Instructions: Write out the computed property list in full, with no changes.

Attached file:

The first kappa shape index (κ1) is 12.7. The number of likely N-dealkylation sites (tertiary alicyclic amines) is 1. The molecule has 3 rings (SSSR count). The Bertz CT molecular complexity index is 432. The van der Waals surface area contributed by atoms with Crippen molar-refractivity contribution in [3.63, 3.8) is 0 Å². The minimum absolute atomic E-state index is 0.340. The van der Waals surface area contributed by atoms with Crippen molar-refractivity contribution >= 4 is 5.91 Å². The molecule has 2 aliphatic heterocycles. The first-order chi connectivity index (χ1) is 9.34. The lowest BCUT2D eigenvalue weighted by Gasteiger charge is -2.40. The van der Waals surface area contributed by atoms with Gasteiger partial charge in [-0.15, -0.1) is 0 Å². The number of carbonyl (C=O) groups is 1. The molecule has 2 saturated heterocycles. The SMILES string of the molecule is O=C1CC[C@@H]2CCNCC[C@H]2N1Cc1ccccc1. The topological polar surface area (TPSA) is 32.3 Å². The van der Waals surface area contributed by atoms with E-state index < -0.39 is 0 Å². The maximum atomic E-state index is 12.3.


The first kappa shape index (κ1) is 12.7. The number of likely N-dealkylation sites (tertiary alicyclic amines) is 1. The molecule has 3 rings (SSSR count). The Bertz CT molecular complexity index is 432. The van der Waals surface area contributed by atoms with Crippen molar-refractivity contribution in [3.63, 3.8) is 0 Å². The minimum absolute atomic E-state index is 0.340. The van der Waals surface area contributed by atoms with Crippen molar-refractivity contribution >= 4 is 5.91 Å². The molecule has 2 aliphatic heterocycles. The first-order chi connectivity index (χ1) is 9.34. The lowest BCUT2D eigenvalue weighted by Gasteiger charge is -2.40. The van der Waals surface area contributed by atoms with Gasteiger partial charge in [-0.15, -0.1) is 0 Å². The number of carbonyl (C=O) groups is 1. The molecule has 2 saturated heterocycles. The SMILES string of the molecule is O=C1CC[C@@H]2CCNCC[C@H]2N1Cc1ccccc1. The topological polar surface area (TPSA) is 32.3 Å². The van der Waals surface area contributed by atoms with E-state index < -0.39 is 0 Å². The maximum atomic E-state index is 12.3.